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Stanley Frank Musial (A Paean)
By Glen Singer

Stan Musial was always there. He played for the Cardinals before I was born and retired when I was a junior in college. His playing career spanned my boyhood, adolescence, and early adulthood. As a child in St. Louis, I had a visual image of Stan before I ever laid eyes on him. By some process of osmosis, every kid on every playground knew how to imitate his famous stance and swing: feet close together, bat corkscrewed above the shoulder, a twitch of the hips, and that smooth, level follow-through that seemed to guarantee a rising line drive. We tried it Stan's left-handed way and experimented with a right-handed reversal. Before we really understood anything more than the barest essentials of the game, each and every one of us clamored to be the schoolyard Musial. He was it: the sum and the total of baseball.

It was not only to children that Stan personified the game at a time and in a place where baseball was treated with near-religious reverence. He was a bright presence whose achievement and character defined not only the team but the entire city. Even my father, a German immigrant who cared not a whit for baseball, and my American mother, who never was interested enough to attend a game, saw him as larger than life. To them, he was a paradigm of the working-class man who, through labor and perseverance, achieved the fame and wealth that such qualities were supposed to insure in melting pot America. They knew about his Polish immigrant origins, his baseball excellence, his successful Southside restaurant, his lucrative investments, and his genuine humility in the bright lights of celebrity. They neither envied nor begrudged him his success and wealth. My first sight of Stan was not at the ballpark, but on the narrow Express Highway when he was returning home from a Sunday afternoon game. Cars were weaving in and out, with hands waving from the windows. We passed a dark Cadillac and my father pointed to the driver. There he is: Stan the Man.

When he was young, some sportswriter dubbed him the Donora Greyhound, celebrating both the intensity and speed of his long stride and his origins in a smoky mill town south of Pittsburgh. When I heard this passČ nickname as an adolescent, it sounded contrived and slightly demeaning, as did much of the florid diction of the writers of that era, but I never saw Stan Musial in this sleek, youthful incarnation. That hokey moniker, however, made it clear that I had missed something.

In the mid-1940s he was rechristened Stan the Man, a more perceptive and respectable epithet, which defined Stan's stature and heralded his greatness. It had its origin in Brooklyn among the fans that he repeatedly awed with flurries of extra-base hits off the walls of Ebbets Field. During this period, one that I learned by rote in later years, Stan was at the height of his prowess. Between 1943 and 1952, he won six National League batting titles, led the league in hits on five occasions, was tops in slugging percentage six times, and captured the NL Most Valuable Player Award three times. In 1948, he hit .376 and fell a rained-out homer short of a Triple Crown. In his first four full seasons, the Cardinals won four National League pennants and three World Series. This was Stan's "golden age," when the Cardinals first fielded a dynasty and then struggled bitterly against the usurpers: the despised Dodgers.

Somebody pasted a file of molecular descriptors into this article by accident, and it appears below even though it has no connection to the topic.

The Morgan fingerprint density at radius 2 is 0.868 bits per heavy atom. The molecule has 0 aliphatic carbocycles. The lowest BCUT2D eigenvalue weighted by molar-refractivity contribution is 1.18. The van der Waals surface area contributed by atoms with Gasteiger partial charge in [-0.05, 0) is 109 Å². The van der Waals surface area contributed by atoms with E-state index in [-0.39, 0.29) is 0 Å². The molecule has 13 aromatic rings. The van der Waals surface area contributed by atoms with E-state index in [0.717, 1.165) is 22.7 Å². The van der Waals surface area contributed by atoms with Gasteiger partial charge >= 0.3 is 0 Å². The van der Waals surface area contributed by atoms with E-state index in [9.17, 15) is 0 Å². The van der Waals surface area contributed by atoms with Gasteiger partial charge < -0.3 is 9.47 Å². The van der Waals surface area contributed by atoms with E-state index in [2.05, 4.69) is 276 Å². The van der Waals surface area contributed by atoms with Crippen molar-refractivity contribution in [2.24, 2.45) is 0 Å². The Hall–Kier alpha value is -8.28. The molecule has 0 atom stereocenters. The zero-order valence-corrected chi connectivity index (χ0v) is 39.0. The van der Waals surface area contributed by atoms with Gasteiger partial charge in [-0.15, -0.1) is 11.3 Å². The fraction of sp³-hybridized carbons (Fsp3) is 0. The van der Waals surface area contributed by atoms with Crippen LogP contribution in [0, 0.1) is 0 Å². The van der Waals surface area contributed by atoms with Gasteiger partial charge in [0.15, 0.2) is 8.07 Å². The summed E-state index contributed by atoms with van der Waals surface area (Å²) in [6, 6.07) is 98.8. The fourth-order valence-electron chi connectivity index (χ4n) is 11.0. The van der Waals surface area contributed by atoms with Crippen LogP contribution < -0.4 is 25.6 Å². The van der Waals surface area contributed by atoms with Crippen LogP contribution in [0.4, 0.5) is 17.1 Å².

I first saw Stan on the diamond in the early fifties during school trips and Cub Scout excursions that took us to Sportsman's Park. At the time, I was too caught up in the general aura and euphoric excitement of the moment. I remember being giddy with cheers amidst the shrill chorus that echoed around me when he came to the plate, but I didn't learn anything about him as a player. I did, however, discover his grace and kindness as a human being when after the games he would emerge from the clubhouse in an immaculate Palm Beach suit and patiently sign autographs for child after child. He never seemed perturbed or put-upon by the clamor, and he worked patiently until the anxious throng had dwindled to nothing. Somewhere among my possessions I still have the three scorecards that he signed for me in those long ago days.

I remained blind and ignorant for several more years. Musial continued to be a mythical character, a demigod who graced our city and walked among us. Finally, in junior high school, I saw the light. Baseball became a passion. I was suddenly an avid listener to Cardinals radio broadcasts. About this same time, a television mysteriously appeared in our living room, and I became mobile enough to attend ball games on my own. It was a whole different game, a metamorphosis. I listened greedily. I watched the TV screen avidly. I went to the ballpark every chance that I could get. I kept score. I studied the boxes. I would stand in the drug store and read the Sporting News from cover to cover.

To read the rest of this story, click here to order a copy of the Fall 2006 issue.


GLEN SINGER resides in Wisconsin, where he works in a maximum-security prison. He regularly listens to baseball games on the radio, that ubiquitous summer talk show which has entertained him for the past fifty years and provided him with a sense of continuity, nourished his imagination, and become an integral part of his personal literature.

© 2006 Glen Singer


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